Andrei said...

The Mum, Dad, two kids and a dog family structure isn't just a 1950s sitcom structure.

It has been around since before Roman times because it works - and it is the societies that have supported it which have developed into the most advanced and humane societies that have ever existed.

Ai caramba!, the social experiments of the sixties flower children are really starting to bear their bitter fruit - but the orchestra is still playing as the Titanic goes down with the latest developments on the family front - women marrying women and sixty-six year old divorcees bearing children.


Coupled with fathers who maybe violent alcoholics, such dysfunctional families can leave the kids with severe issues, which a couple of friends of mine still suffer from in their late 20s and early 30s.
The kids are truly suffering from the sins of their fathers.

Psycho Milt said...

This is classic social science - the researcher finds a correlation and starts spouting on about what causes that correlation as though he had some evidential basis for doing so.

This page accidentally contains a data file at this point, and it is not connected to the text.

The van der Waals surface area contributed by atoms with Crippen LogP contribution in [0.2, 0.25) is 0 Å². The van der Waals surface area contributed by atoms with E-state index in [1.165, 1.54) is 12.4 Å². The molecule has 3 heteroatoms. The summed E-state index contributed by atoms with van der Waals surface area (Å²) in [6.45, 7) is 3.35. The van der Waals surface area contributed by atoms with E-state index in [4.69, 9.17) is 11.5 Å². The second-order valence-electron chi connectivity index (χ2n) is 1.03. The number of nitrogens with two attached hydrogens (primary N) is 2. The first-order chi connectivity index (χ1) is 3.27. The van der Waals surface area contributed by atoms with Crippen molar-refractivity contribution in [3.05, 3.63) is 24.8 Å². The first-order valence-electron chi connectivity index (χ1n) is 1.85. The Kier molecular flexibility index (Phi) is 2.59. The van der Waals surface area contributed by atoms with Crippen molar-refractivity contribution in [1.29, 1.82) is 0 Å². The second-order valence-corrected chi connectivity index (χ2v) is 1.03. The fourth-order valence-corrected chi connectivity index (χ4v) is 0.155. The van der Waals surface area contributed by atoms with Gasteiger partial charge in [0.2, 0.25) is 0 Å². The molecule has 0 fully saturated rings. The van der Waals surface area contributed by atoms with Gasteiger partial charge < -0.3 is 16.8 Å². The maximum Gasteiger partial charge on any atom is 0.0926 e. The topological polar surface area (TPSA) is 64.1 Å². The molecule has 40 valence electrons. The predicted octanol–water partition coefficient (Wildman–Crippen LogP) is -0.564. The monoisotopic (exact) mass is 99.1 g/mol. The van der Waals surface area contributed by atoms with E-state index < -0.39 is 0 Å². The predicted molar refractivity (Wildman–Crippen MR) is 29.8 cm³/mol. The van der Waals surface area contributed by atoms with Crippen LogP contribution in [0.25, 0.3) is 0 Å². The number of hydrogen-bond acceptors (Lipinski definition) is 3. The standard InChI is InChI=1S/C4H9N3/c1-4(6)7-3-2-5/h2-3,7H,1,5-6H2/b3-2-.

Equally plausible in this case: the kind of people who will commit to a relationship and provide a secure and positive environment for their children to grow up in produce academically more capable children, and the kind of people who won't, don't.

Here's my take on it: 60 years ago these one-parent-family kids wouldn't have had only one parent, but they'd have had just as dysfunctional an upbringing. The main difference is that back then nobody much cared that there was a 25% academic difference between kids from functional families and those from dysfunctional ones. You can pass whatever laws you like, a certain proportion of fathers are going to be wasters, and a certain proportion of mothers the female equivalent.

Anonymous said...

Howard changed the divorse Laws. First test case results make for a huge change in attitude.

Agony of children at divorce has clout

Caroline Overington | May 30, 2009
Article from: The Australian

THE Family Court has at last recognised the "agony" children suffer during divorce by forcing their warring parents to live close to each other, says a campaigner for the reform introduced by the Howard government.